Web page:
Coast Guard crews respond to 2 flooding boats near Charleston Sunday night
Members of the Coast Guard rescued three people Sunday night from a 17-foot pleasure craft that was taking on water at the mouth of the Stono River, according to a release issued by the Coast Guard.
They also responded to a report of a 68-foot fishing vessel with three people aboard that struck the south jetty at the entrance to Charleston Harbor and began flooding.
Neither incident involved any injuries, the report stated.
The father of one of the people aboard the 17-foot recreational boat called the Coast Guard at 9:24 p.m. to report the vessel was disabled in rough seas and needed assistance.
A boatcrew from Coast Guard Station Charleston and a helicopter crew from Coast Guard Air Facility Charleston went out to search for the boat. The aircrew spotted the boat aground in a shallow area between Kiawah Island and Folly Beach, where the surface units could not access it.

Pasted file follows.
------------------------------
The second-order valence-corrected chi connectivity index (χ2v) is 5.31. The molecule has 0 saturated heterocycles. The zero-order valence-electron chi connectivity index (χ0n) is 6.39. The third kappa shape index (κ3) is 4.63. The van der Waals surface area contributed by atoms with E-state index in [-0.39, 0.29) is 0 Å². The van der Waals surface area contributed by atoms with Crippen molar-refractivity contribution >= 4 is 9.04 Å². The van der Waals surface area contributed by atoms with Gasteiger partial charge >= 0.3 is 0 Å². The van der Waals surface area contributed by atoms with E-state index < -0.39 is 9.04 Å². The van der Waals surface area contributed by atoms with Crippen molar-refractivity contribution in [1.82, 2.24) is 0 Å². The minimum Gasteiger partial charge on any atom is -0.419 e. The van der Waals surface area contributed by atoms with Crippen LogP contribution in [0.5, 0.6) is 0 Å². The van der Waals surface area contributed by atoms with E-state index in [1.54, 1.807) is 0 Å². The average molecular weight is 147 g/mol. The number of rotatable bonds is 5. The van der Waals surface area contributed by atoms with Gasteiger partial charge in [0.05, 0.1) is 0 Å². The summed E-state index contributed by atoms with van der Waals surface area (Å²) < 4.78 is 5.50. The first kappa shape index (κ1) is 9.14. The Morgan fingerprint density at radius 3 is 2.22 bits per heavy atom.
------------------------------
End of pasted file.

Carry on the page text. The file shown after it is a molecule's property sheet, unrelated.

Shortly after, the vessel began rapidly taking on water so the helicopter crew hoisted all three people off the flooding boat and flew them to Charleston Executive Airport where they declined medical treatment, according to the release.
St. Johns Fire Rescue and North Charleston Fire Department also assisted during the response.
At 11:35 p.m., the Coast Guard was notified that a 68-foot fishing vessel that struck the south jetty at the entrance to Charleston Harbor was rapidly taking on water with three people aboard.
A Charleston Fire and Rescue marine unit boat responded to a Coast Guard radio broadcast about the accident and arrived on scene first, removing all three people from the boat and taking them to Wando Shrimp Company at Shem Creek where they declined medical assistance, according to the release.
Only the stern of the fishing vessel was visible above the waterline when the Coast Guard boatcrew from Station Charleston arrived on scene. The vessel's captain estimates the shrimp boat has approximately 1,200 gallons of diesel fuel on board.
Coast Guard pollution responders have been notified, and a Coast Guard overflight to assess potential pollution is scheduled for sunrise Monday.
A Charleston pilot boat also assisted during the response.